Tinker Program 

Endowment Fund


The Tink Tinker Program Endowment Fund was launched following the celebration of the career of Dr. Tink Tinker (wazhazhe, Osage Nation) on April 12, 2018.

Surrounded by family, friends, colleagues, and students, several guests speakers shared inspiring stories, words, and experiences with Dr. Tinker.

Warmth and laughter filled the packed Shattuck Hall as Dr. Tinker recalled some memorable moments in his 32-year-old career at Iliff.

A beautiful Morningstar quilt was also presented in Dr. Tinker’s honor to symbolize a new day with the launch of the Tinker Program Endowment.

Watch the video recording of the celebration here.

You can show your continued support for the Tinker Program Endowment by donating:

The Program

The Tinker Program Endowment will provide funding to carry on the galvanizing work of Dr. Tinker in perpetuity. This three-pronged endowment serves to honor the past, affirm our present direction, and establish momentum into the future. Continuing Dr. Tinker’s teaching legacy is of paramount importance via this programmatic endowment. Education, both for the public and at Iliff, will include such courses as Indigenous Knowledges and Western Science and columbusday and State-Supported Hate Speech along with emerging topics related to Indigenous Peoples. Additional topics may include (but is not limited to) American Indian cultures, history, and religious traditions; cross-cultural and Third-World theologies; and justice and peace studies related to Native American & Indigenous concerns. A second initiative of this program is the furtherance of Dr. Tinker’s legacy as a mentor to students. The program will provide mentorship for Indigenous students by Indigenous scholars/leaders. A third element of the program is the continuance of Dr. Tinker’s research areas. This endowment will holistically support further research on Native American and Indigenous issues.

Tink Tinker’s Biography

In November 2017, Dr. Tink Tinker (wazhazhe, Osage Nation), Iliff’s Professor of American Indian Cultures and Religious Traditions, retired after 32 years of service. A member of the faculty since 1985, his publications include American Indian Liberation: A Theology of Sovereignty (2008); Spirit and Resistance: Political Theology and American Indian Liberation (2004); and Missionary Conquest: The Gospel and Native American Genocide (1993). He is co-editor of Native Voices: American Indian Identity and Resistance (2003), and Fortress Press’ Peoples’ Bible (2008).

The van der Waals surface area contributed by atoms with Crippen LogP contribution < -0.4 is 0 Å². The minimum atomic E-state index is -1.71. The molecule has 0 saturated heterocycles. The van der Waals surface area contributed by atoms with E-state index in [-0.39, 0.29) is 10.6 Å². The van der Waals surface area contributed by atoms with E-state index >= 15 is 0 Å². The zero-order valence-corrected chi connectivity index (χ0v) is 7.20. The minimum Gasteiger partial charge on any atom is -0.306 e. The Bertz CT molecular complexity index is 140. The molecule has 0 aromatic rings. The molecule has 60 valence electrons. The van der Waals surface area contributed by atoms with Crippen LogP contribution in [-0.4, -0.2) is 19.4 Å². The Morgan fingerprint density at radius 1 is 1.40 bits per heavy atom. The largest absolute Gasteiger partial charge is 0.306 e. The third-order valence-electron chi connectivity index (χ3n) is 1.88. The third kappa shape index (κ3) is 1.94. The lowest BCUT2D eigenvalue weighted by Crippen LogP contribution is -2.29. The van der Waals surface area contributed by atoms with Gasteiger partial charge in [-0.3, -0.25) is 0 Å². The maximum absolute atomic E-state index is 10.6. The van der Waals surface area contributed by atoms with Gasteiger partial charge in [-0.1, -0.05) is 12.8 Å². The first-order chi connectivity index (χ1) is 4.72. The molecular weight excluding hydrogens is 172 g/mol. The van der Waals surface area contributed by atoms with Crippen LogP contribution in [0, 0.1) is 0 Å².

Dr. Tinker regularly taught The History of Christianity and the Modern World; American Christianity and Indian Genocide; and Race, Gender, Class: Historical, Sociological and Scientific Analysis of Individual, Institutional, and Systemic Racism in the Modern World.

Dr. Tinker volunteered in the Indian community as (non–stipendiary) director of Four Winds American Indian Survival Project in Denver for 25 years. In that capacity he functioned in the urban Indian community as a traditional American Indian spiritual leader. His work with Four Winds also led to the Rocky Mountain Synod of the Evangelical Lutheran Church of America returning of land and establishing a relationship with the Native community at Four Winds.

Firmly committed to the ecumenical movement, Dr. Tinker is past president of the Native American Theological Association and is a member of the Ecumenical Association of Third World Theologians. He has been active in volunteer capacities with several denominations at the national level and the National Council of Churches and the World Council of Churches. He served as an “Honorary Advisor” to IMADR, the International Movement Against All Forms of Discrimination and Racism; and he also serves locally on the Leadership Council of the American Indian Movement of Colorado. At Iliff, Dr. Tinker served as a key mentor to all students and particularly to students of color.

The Tinker Program Endowment will celebrate this legacy of scholarship and service.

Listen to Professor Tinker speaks about his tenure at Iliff.

“…my job was always to stir the mud up from the bottom of the pond, so that students could sort out the world in a different way.”